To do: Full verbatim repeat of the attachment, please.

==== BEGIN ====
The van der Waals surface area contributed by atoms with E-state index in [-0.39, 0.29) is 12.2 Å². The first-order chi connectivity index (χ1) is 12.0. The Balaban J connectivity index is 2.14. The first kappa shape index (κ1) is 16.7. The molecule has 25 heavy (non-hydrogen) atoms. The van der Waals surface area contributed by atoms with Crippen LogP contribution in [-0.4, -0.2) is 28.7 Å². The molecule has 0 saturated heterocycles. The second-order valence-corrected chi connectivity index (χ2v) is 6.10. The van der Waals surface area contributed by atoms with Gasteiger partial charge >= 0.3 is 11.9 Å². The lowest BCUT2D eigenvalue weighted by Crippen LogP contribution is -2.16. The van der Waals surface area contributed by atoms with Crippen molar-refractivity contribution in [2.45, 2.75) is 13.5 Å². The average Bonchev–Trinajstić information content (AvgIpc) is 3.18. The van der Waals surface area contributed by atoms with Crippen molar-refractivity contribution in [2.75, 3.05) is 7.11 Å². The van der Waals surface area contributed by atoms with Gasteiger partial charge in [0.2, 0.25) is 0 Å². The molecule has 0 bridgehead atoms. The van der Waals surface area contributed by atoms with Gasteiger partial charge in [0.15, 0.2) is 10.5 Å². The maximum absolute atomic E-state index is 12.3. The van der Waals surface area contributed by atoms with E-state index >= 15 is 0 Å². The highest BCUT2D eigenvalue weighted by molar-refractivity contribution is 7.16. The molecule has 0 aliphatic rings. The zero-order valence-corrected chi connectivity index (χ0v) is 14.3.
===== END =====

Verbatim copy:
The van der Waals surface area contributed by atoms with E-state index in [-0.39, 0.29) is 12.2 Å². The first-order chi connectivity index (χ1) is 12.0. The Balaban J connectivity index is 2.14. The first kappa shape index (κ1) is 16.7. The molecule has 25 heavy (non-hydrogen) atoms. The van der Waals surface area contributed by atoms with Crippen LogP contribution in [-0.4, -0.2) is 28.7 Å². The molecule has 0 saturated heterocycles. The second-order valence-corrected chi connectivity index (χ2v) is 6.10. The van der Waals surface area contributed by atoms with Gasteiger partial charge >= 0.3 is 11.9 Å². The lowest BCUT2D eigenvalue weighted by Crippen LogP contribution is -2.16. The van der Waals surface area contributed by atoms with Crippen molar-refractivity contribution in [2.45, 2.75) is 13.5 Å². The average Bonchev–Trinajstić information content (AvgIpc) is 3.18. The van der Waals surface area contributed by atoms with Crippen molar-refractivity contribution in [2.75, 3.05) is 7.11 Å². The van der Waals surface area contributed by atoms with Gasteiger partial charge in [0.2, 0.25) is 0 Å². The molecule has 0 bridgehead atoms. The van der Waals surface area contributed by atoms with Gasteiger partial charge in [0.15, 0.2) is 10.5 Å². The maximum absolute atomic E-state index is 12.3. The van der Waals surface area contributed by atoms with E-state index >= 15 is 0 Å². The highest BCUT2D eigenvalue weighted by molar-refractivity contribution is 7.16. The molecule has 0 aliphatic rings. The zero-order valence-corrected chi connectivity index (χ0v) is 14.3.